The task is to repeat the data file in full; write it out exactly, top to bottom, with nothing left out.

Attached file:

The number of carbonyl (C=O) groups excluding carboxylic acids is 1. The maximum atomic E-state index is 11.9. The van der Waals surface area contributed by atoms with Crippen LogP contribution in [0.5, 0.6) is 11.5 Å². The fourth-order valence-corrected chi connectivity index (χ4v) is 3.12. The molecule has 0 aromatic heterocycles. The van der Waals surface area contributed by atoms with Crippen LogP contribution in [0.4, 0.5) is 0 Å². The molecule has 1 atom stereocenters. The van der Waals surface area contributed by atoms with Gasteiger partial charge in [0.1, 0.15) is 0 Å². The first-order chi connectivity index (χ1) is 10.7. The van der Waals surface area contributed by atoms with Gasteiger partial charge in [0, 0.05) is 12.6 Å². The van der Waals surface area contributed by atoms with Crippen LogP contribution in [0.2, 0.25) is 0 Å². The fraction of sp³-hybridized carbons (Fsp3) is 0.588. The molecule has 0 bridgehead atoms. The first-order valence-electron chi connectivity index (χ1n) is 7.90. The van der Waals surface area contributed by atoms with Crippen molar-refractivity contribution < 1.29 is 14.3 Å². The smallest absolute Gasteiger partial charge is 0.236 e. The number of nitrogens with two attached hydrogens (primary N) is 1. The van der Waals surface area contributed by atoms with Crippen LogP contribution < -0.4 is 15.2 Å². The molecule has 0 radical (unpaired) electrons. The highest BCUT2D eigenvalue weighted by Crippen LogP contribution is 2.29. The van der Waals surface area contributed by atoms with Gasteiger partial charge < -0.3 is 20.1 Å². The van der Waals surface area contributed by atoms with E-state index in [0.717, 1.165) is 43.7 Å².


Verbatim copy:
The number of carbonyl (C=O) groups excluding carboxylic acids is 1. The maximum atomic E-state index is 11.9. The van der Waals surface area contributed by atoms with Crippen LogP contribution in [0.5, 0.6) is 11.5 Å². The fourth-order valence-corrected chi connectivity index (χ4v) is 3.12. The molecule has 0 aromatic heterocycles. The van der Waals surface area contributed by atoms with Crippen LogP contribution in [0.4, 0.5) is 0 Å². The molecule has 1 atom stereocenters. The van der Waals surface area contributed by atoms with Gasteiger partial charge in [0.1, 0.15) is 0 Å². The first-order chi connectivity index (χ1) is 10.7. The van der Waals surface area contributed by atoms with Gasteiger partial charge in [0, 0.05) is 12.6 Å². The van der Waals surface area contributed by atoms with Crippen LogP contribution in [0.2, 0.25) is 0 Å². The fraction of sp³-hybridized carbons (Fsp3) is 0.588. The molecule has 0 bridgehead atoms. The first-order valence-electron chi connectivity index (χ1n) is 7.90. The van der Waals surface area contributed by atoms with Crippen molar-refractivity contribution < 1.29 is 14.3 Å². The smallest absolute Gasteiger partial charge is 0.236 e. The number of nitrogens with two attached hydrogens (primary N) is 1. The van der Waals surface area contributed by atoms with Crippen LogP contribution < -0.4 is 15.2 Å². The molecule has 0 radical (unpaired) electrons. The highest BCUT2D eigenvalue weighted by Crippen LogP contribution is 2.29. The van der Waals surface area contributed by atoms with Gasteiger partial charge < -0.3 is 20.1 Å². The van der Waals surface area contributed by atoms with E-state index in [0.717, 1.165) is 43.7 Å².